Pre-Med Q&ACategory: Scheduling and ClassesAnatomy 303 vs Anatomy 403
AvatarMegan asked 3 years ago

I’m seeing both Anatomy 303 and Anatomy 403 listed on the course guide as intro anatomy courses that are basically being taught by the same professors. 303 is 3 credits though and 403 is 5. What’s the difference between the two? Do med schools prefer one over the other?

1 Answers
AvatarOwen Doane answered 3 years ago

Hi Megan,
Thanks for your question! Looking at the course guide, it seems like Anatomy 303 is designed to be an online course – using a systems approach and multimedia to teach anatomy concepts. This course has not been taught in the past, so I would assume it was generated in response to the reduced levels of in person learning taking place on campus. Anatomy 403 is the historical anatomy course available to undergrads that has been taught for quite a few semesters here (typically in person, online for the Fall semester due to COVID). Based on the difference in credits, it would seem that 303 is significantly less demanding in terms of workload and time commitment than 403, which is notoriously quite a rigorous course for undergrads who are also taking other classes as a full time student.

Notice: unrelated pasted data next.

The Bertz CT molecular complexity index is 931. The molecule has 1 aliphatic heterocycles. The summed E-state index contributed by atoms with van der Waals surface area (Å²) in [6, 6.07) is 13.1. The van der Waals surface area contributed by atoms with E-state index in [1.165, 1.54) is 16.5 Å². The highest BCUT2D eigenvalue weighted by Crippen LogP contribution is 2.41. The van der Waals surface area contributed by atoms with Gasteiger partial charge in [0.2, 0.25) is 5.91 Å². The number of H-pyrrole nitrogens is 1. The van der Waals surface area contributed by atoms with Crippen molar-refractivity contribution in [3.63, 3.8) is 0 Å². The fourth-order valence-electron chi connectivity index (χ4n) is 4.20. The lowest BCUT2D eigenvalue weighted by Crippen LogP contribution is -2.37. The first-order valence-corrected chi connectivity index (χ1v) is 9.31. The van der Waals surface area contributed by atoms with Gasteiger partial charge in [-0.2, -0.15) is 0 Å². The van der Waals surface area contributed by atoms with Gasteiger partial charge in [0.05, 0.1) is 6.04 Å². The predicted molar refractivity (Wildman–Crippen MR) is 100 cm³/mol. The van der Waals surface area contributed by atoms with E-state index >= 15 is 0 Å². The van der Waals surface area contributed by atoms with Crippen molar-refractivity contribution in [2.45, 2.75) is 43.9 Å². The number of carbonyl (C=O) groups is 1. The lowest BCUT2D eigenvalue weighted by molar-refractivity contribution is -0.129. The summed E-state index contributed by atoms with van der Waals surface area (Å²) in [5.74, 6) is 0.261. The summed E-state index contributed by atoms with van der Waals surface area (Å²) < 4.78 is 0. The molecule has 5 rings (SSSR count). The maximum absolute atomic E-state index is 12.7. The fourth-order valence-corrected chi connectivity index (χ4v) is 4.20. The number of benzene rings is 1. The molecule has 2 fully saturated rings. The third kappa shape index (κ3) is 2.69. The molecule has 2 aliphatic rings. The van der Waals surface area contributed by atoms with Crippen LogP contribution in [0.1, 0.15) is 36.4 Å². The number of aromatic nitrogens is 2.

In terms of med school preference, there really is none. Unlike undergrad schools, medical schools won’t offer any sort of credit or placement out of intro anatomy classes if the classes have already been taken during undergrad. I cannot imagine a scenario where one class looks more favorable on a transcript over the other, as course selection is typically a low-grade factor for medical school admissions committees. Based on what I’ve heard from Newnan Pre-Health advisors, the anatomy course is great for giving you a head start in medical school. If you’re planning on matriculating one or two semesters after taking the course, it would be great to have some foundational knowledge still in your head before jumping into med school anatomy courses. That being said, it is absolutely not a requirement in any sense – quite a few pre-medical students don’t end up taking the course during undergrad.
Hope this helps! Keep in touch with further questions!
Owen, PMH Co-president

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